Abstract

We have resequenced a group of six elite maize inbred lines, including the parents of the most productive commercial hybrid in China. This effort uncovered more than 1,000,000 SNPs, 30,000 indel polymorphisms and 101 low-sequence-diversity chromosomal intervals in the maize genome. We also identified several hundred complete genes that show presence/absence variation among these resequenced lines. We discuss the potential roles of complementation of presence/absence variations and other deleterious mutations in contributing to heterosis. High-density SNP and indel polymorphism markers reported here are expected to be a valuable resource for future genetic studies and the molecular breeding of this important crop.

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Acknowledgements

Supported by the 973 program (2009CB118400; 2007CB815703; 2007CB815705; 2007CB109000), the 863 project (2010AA10A106), the National Natural Science Foundation of China (30725008), the Shenzhen Bureau of Science Technology & Information, China (ZYC200903240077A; CXB200903110066A), the Chinese Academy of Science (GJHZ0701-6), the Ole Rømer grant from the Danish Natural Science Research Council and the US National Science Foundation (DBI-0527192). We thank L. Goodman for editing the manuscript.

Author information

Author notes

    • Jinsheng Lai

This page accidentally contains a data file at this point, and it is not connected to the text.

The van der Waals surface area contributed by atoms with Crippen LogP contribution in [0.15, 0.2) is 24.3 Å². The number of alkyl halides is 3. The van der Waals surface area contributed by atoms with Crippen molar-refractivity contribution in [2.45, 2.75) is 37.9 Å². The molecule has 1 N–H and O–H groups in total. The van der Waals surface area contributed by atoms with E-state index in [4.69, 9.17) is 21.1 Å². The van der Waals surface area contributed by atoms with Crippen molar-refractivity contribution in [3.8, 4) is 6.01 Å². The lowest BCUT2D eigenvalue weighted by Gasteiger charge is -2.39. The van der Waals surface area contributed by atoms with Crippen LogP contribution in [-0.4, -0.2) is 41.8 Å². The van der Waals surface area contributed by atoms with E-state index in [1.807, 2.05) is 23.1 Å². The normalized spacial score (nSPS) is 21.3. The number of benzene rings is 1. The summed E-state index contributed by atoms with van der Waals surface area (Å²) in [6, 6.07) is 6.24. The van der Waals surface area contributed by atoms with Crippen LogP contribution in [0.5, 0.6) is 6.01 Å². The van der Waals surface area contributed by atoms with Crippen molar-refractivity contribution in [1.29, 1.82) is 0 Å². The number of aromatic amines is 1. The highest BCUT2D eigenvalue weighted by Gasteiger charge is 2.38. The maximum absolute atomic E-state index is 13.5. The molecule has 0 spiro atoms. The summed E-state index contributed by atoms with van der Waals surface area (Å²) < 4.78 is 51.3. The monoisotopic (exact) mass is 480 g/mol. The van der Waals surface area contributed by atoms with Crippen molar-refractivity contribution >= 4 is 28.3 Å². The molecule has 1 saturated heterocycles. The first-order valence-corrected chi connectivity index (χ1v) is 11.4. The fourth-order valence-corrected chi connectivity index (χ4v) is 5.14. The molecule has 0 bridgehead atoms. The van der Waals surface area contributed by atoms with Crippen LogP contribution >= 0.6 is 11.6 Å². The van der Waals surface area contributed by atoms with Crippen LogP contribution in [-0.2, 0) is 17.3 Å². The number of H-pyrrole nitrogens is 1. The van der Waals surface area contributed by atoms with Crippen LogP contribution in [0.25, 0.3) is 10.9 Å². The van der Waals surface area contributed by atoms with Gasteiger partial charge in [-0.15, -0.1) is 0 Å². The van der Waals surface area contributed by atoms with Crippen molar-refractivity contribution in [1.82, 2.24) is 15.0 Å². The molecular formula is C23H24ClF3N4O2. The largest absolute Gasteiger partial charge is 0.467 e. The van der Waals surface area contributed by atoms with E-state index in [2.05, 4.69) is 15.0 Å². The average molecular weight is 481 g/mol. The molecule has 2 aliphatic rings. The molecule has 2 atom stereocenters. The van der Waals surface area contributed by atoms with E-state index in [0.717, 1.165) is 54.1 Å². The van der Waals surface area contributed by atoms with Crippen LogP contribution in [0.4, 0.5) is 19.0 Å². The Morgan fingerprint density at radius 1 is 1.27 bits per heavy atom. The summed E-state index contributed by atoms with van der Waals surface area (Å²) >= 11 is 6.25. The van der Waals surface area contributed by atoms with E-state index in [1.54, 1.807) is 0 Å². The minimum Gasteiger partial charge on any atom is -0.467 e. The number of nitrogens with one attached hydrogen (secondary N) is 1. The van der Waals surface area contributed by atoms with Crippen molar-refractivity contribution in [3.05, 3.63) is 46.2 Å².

• , Ruiqiang Li
    • , Xun Xu
    • , Weiwei Jin
    •  & Mingliang Xu

    These authors contributed equally to this work.

Affiliations

  1. State Key Lab of Agrobiotechnology, China Agricultural University, Beijing, China.

    • Jinsheng Lai
    • , Hainan Zhao
    • , Zhongkai Xiang
    • , Weibin Song
    • , Mei Zhang
    •  & Yinping Jiao
  2. National Maize Improvement Center, China Agricultural University, Beijing, China.

    • Jinsheng Lai
    • , Weiwei Jin
    • , Mingliang Xu
    • , Hainan Zhao
    • , Zhongkai Xiang
    • , Weibin Song
    • , Mei Zhang
    • , Yinping Jiao
    • , Shoucai Wang
    • , Shaojiang Chen
    • , Jiansheng Li
    •  & Jingrui Dai
  3. BGI-Shenzhen, Shenzhen, China.

    • Ruiqiang Li
    • , Xun Xu
    • , Peixiang Ni
    • , Jianguo Zhang
    • , Dong Li
    • , Xiaosen Guo
    • , Kaixiong Ye
    • , Min Jian
    • , Bo Wang
    • , Huisong Zheng
    • , Huiqing Liang
    • , Xiuqing Zhang
    • , Huanming Yang
    • , Jian Wang
    •  & Jun Wang
  4. Center for Plant Genomics, Iowa State University, Ames, Iowa, USA.

    • Kai Ying
    • , Yan Fu
    •  & Patrick S Schnable
  5. Department of Plant Biology, University of Minnesota, Saint Paul, Minnesota, USA.

    • Nathan M Springer
  6. Department of Biology, University of Copenhagen, Copenhagen, Denmark.

    • Jun Wang

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Contributions

J. Lai, Jun Wang, R.L., J.D. and P.S.S. managed the project. X.X., H. Zhao, Z.X., W.S., M.Z., Y.J., P.N., M.J., B.W., H. Zheng, H.L. and X.Z. performed experiments and sequencing. J. Lai, Jun Wang, R.L., X.X., Jian Wang and H.Y. designed the analyses. X.X., R.L., W.J., M.X., K. Ying, J.Z., D.L., X.G., K. Ye, S.W., S.C., J. Li and Y.F. performed data analyses. J. Lai, P.S.S., N.M.S., Jun Wang, K. Ying and X.X. wrote the paper.

Competing interests

The authors declare no competing financial interests.

Corresponding authors

Correspondence to Jinsheng Lai or Patrick S Schnable or Jun Wang.

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DOI

https://doi.org/10.1038/ng.684

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